[Spambayes] RE: Routine training on correctly classified email?
tim.one at comcast.net
Sun Dec 7 20:15:22 EST 2003
[Robert K. Coe]
> The problem with mistake-based training is that almost all mistakes
> are false negatives. And most of the messages that go to the
> "Indefinite" folder turn out to be spam.
I'll accept that both are true for your email so far, but there's no basis
for assuming it's true of everyone. As a counterexample, most of my unsures
over the last month have been ham. Different people get different kinds of
email. My ham unsures lately usually come from the private python-help
mailing list, where a wide variety of people I've never heard of before send
questions on everything from Python through pythons to Monty Python. Some
are barely able to write English (some don't even try), and many use free
email accounts with auto-inserted ads at the bottom. That *is* ham to me,
and I'm sure this same kind of unfocused mish-mash floods the inbox of
anyone at the receiving end of a public admin or help-desk address.
SpamBayes probably isn't optimal for my email mix, but I'm not going to
change it to favor mine at the expense of yours. By the same token, I'm not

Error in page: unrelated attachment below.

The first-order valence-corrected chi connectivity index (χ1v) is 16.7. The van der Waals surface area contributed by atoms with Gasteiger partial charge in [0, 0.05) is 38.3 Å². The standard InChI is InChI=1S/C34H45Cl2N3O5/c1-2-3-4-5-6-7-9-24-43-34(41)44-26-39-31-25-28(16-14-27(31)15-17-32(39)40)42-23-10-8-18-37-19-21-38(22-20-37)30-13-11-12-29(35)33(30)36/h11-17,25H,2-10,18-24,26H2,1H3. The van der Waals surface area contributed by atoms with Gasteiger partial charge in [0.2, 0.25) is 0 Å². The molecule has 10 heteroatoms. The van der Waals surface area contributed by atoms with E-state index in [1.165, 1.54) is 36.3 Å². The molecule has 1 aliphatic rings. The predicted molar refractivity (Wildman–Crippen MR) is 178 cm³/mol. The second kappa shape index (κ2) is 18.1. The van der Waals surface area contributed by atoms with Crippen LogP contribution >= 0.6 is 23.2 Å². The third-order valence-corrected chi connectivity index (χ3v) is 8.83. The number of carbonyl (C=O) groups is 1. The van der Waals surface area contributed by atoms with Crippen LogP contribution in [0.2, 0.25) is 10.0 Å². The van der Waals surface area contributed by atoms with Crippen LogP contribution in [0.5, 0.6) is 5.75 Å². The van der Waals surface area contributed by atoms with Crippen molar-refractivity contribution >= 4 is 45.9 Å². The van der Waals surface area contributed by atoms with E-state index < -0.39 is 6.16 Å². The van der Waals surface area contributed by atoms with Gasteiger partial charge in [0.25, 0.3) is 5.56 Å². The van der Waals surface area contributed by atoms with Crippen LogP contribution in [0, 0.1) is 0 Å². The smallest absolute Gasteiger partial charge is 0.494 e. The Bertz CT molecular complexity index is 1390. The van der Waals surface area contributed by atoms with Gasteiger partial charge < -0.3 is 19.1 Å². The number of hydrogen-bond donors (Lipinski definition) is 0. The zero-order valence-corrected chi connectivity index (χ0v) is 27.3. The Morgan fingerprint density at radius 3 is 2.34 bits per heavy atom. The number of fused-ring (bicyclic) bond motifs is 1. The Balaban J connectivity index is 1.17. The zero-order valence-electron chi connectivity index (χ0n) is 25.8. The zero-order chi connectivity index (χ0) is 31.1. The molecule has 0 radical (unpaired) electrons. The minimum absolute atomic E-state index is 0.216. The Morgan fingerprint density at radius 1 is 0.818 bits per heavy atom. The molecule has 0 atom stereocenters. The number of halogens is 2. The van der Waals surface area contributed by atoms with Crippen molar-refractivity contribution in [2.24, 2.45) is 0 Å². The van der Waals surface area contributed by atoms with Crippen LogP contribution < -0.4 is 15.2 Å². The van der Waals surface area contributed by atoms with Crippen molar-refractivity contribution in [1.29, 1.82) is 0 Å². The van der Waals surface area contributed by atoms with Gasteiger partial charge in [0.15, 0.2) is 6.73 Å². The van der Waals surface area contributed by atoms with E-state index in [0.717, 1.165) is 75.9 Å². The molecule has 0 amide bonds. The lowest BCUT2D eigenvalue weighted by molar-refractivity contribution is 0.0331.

going to change it to favor yours at the expense of mine. We've so far
stuck to very general algorithms that strive to favor nothing. Qualitative
results on any specific email mix will and do vary, and generalizing from
one's own particular mix never leads to a truth.
> The result is that over time, the database becomes increasingly
This hasn't been tested properly, but I agree the bulk of self-selected
reports have so far seemed to have an email mix more like yours than like
> This in turn degrades the reliability of the algorithm, according to the
> accepted wisdom.
That has been tested properly, and imbalance does hurt results with this
> Obviously this doesn't constitute "definitive proof" that automatic
> training would be better. But it does argue for giving it a try.
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